Pursuit of War Criminal Fostered Positive, Yet Unintended, Consequences
By Chris Simmons
Monika Simonović was a Serb guard at Brcko’s (pronounced “Birch-koo) notorious Luka detention camp in northeastern Bosnia. Reportedly just 18 year’s old when she first began handling the Croat and Muslim prisoners, her barbaric behavior quickly earned her the moniker, the “Female Monster.” Many people said she looked like a little girl, but witnesses provided evidence that in 1992, she participated in some of the worst atrocities of the war.
In Bosnia as a peace-keeper, I was the Collections Chief for NATO’s intelligence battalion. I ran the alliance’s “Human Intelligence” efforts, gathering information from over 200 “sources” living throughout Bosnia and Croatia. Our collection requirements were diverse: refugee issues, Persons Indicted For War Crimes (PIFWCs) (i.e., war criminals), demilitarization of the former combatants, corruption, terrorism, etc.
Our holdings on Simonović were extensive and the information so graphic and disturbing that no one ever read her entire case file without stopping to emotionally regroup. From 1992-1995, she was renowned for routinely beating prisoners with fire hoses and batons. However, Simonović was best known for her more horrific crimes, to include slicing open a man’s stomach with a broken beer bottle and dissecting a pregnant woman to remove her fetus.
Unindicted for some inexplicable reason, I nonetheless made the unilateral decision to hunt her down. Tagging her with the nickname “Bad Monika,” I assigned our Tuzla-based intelligence collectors with the lead on this mission, a tasking they enthusiastically embraced.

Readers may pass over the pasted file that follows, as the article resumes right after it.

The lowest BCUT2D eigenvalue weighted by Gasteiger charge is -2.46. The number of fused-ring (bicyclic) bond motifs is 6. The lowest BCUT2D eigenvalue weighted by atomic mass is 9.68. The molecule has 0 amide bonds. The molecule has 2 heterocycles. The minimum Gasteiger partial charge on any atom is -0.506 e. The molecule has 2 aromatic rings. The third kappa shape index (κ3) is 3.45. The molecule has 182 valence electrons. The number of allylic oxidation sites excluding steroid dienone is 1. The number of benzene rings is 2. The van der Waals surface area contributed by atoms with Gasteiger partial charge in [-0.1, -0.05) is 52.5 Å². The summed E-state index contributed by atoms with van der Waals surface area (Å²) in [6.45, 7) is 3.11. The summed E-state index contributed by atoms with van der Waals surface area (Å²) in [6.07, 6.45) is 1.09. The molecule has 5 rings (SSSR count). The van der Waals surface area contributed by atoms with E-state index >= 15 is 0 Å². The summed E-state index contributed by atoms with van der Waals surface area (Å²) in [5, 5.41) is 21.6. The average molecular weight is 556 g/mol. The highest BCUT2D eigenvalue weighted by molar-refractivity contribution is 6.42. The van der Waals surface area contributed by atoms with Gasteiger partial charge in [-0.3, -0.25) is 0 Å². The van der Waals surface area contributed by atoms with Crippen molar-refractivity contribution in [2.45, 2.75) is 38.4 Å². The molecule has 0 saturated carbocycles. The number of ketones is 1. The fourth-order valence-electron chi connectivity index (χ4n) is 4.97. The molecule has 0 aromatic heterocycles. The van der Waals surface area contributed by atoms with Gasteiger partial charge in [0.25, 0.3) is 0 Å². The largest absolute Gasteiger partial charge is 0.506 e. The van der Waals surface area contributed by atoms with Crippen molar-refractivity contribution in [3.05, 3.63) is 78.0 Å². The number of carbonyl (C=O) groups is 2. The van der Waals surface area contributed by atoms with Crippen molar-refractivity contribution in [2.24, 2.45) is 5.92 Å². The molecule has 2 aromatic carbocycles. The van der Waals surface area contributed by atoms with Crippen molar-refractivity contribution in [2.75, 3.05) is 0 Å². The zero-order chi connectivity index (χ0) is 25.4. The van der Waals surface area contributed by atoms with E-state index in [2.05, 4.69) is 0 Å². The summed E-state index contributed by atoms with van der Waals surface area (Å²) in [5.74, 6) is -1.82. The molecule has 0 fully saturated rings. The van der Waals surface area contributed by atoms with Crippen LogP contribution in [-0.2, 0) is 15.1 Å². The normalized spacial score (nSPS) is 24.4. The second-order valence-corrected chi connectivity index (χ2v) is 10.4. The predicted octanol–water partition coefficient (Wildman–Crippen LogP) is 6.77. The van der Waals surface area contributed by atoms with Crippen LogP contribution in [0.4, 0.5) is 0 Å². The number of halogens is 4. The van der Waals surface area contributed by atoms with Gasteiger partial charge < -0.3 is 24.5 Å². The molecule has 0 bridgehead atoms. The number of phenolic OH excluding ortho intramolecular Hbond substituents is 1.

The first and only unindicted war criminal we actively pursued, Simonović had earned herself a long and distinguished list of enemies. As word spread throughout our source network, information quickly began to flow in. Several weeks into the nationwide chase, we were just 30-minutes behind her. Afraid for the first time in her life,” she used every available resource to elude capture. In a heartbreaking turn of events, “Bad Monika” vanished into thin air.
Despite her escape, our pursuit of Simonović triggered a series of welcome, but unexpected and unintended consequences. As our hunt intensified, rumors spread throughout Bosnia and Croatia about the existence of a “Secret” PIFWC list. The logic behind the rumor was that since NATO had never previously pursued unindicted war criminals, clearly there had to be two rosters – one public list and a newly-established secret one. Additionally, NATO declined to refute the existence of a “Secret” list, leading both the general public and war criminals throughout the region to see it as confirmation.
The quality and quantity of reporting on all major war criminals soared, causing further panic among these criminals. Some fled to other countries, while others went deeper into hiding. Regardless, the previously public existence of these individuals ended, creating the public perception that the nation was another step closer to a lasting peace. And thus, the sense of stability deepened throughout the nation.
Note: Monika Simonović evaded justice for another 11 years, apparently living for much of that time in neighboring Serbia under a false name. On December 20, 2011, police officials found and arrested her in the northwestern city of Prijedor, Bosnia. Her husband, Goran Jelisic, with whom she worked at the Luka camp, had been sentenced to 40 years in jail by the U.N. war crimes tribunal in 2001. Likewise, her brother, Konstantin, who commanded the camp, had also been previously arrested and incarcerated.